~) the official pen thread (~

Discussion in 'The Good Life' started by D.irving79, Apr 16, 2009.

  1. x_z_1

    x_z_1 New Member

  2. Razor&Pens

    Razor&Pens New Member

    Depends on which Conklin crescent filler pens you mean! There are the vintage ones of course, but assuming you mean pens from the current company using the Conklin name, they have had a couple of lines of crescent filling pens. There was a rather high end line they made a couple of years ago, and there is a lower end line later.

    I just got one of the newer ones with a steel nib for $75 and have been enjoying it quite a lot.

  3. superbleu

    superbleu Active Member

  4. D.irving79

    D.irving79 Gemocrat

    i was referring to the older ones. mine has a brown cap, black body, all chased hard rubber, pat. may 1918.
  5. superbleu

    superbleu Active Member

    Dave, this is one of the best products for shining up BHR black hard rubber pens.http://www.restorationproduct.com/renwaxinfo.html
    some antique stores have it.
  6. Luxlover

    Luxlover Member

    My favorite pen is a 1947 single jewel Parker"51".
    Smooth as glass and great looking.

  7. burningdarkness

    burningdarkness Woot Off

    You should mail it to me.

    Or post a picture. :D
  8. guystyleguide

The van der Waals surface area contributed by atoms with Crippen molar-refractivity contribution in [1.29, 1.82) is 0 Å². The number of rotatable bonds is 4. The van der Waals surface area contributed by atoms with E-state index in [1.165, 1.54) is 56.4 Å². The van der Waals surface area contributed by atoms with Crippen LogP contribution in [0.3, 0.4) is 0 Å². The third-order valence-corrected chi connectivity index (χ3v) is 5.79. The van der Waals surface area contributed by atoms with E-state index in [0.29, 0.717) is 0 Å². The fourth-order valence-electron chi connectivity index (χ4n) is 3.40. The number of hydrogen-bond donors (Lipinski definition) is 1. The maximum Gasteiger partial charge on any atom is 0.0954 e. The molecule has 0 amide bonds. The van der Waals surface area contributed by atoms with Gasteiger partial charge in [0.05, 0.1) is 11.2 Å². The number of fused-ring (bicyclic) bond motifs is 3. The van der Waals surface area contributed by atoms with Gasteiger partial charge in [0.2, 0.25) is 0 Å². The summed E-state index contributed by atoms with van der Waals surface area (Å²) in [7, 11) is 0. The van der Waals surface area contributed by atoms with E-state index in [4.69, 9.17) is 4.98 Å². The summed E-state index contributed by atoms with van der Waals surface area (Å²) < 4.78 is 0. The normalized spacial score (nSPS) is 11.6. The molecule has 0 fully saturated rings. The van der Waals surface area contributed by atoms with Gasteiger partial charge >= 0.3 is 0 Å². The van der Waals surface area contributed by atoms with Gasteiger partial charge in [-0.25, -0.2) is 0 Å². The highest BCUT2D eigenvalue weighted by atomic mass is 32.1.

guystyleguide New Member

    Gawsh, I didn't realise there were so many pen connaisseurs around here!

    Typically I like a smooth, gliding rollerball with a fine nib. While I used a standard Parker fountain pen for many years, I simply found it to be too 'inky' after a time.

    Currently I'm using a black Pilot G-2 with 0.7mm tip; it moves beautifully, but it's running a little low on fuel so the writing looks kinda scratchy at the moment :D
  9. Razor&Pens

    Razor&Pens New Member


    Condition, condition, condition. Oh, and scarcity and cache. Larger sizes are typically more desirable than smaller ones.

    Brown, by the way, is not how it would have started. Black hard rubber discolors from light and/or water.

  10. TomPike

    TomPike Active Member

    Beauty is in the eye of the beholder... :rolleyes:
  11. Thegentleman

    Thegentleman New Member

    Mont Blanc is my favourite but I do play around with others.
  12. Razor&Pens

    Razor&Pens New Member

    DC pen show this weekend in Tysons Corner VA!
  13. Etoyoc

    Etoyoc Backwards

    Just picked up my first FP. OK, it is a Sheaffer Calligraphy set with three nibs and 4 color cartridges. I started with a medium nib but would like to try the fine nib. Can I just simply unscrew nibs and swap them out, or do I need for the cartridge to be empty?
  14. ztirf1953

    ztirf1953 Active Member

    It was bad enough when I joined that I started expanding my collection of razors and buying soaps and creams.

    Now I see another interest I had - Pens. I have a Mont Blanc roller and a Cross fountain pen. Reading all the pens so of you have I'm going to have to sign off now and start surfing the net for Pens!

    I'm almost too embarissed to share my other interests guessing that there will be others like me out there which will only fuel my other interests!
  15. ztirf1953

    ztirf1953 Active Member

    Great Pens!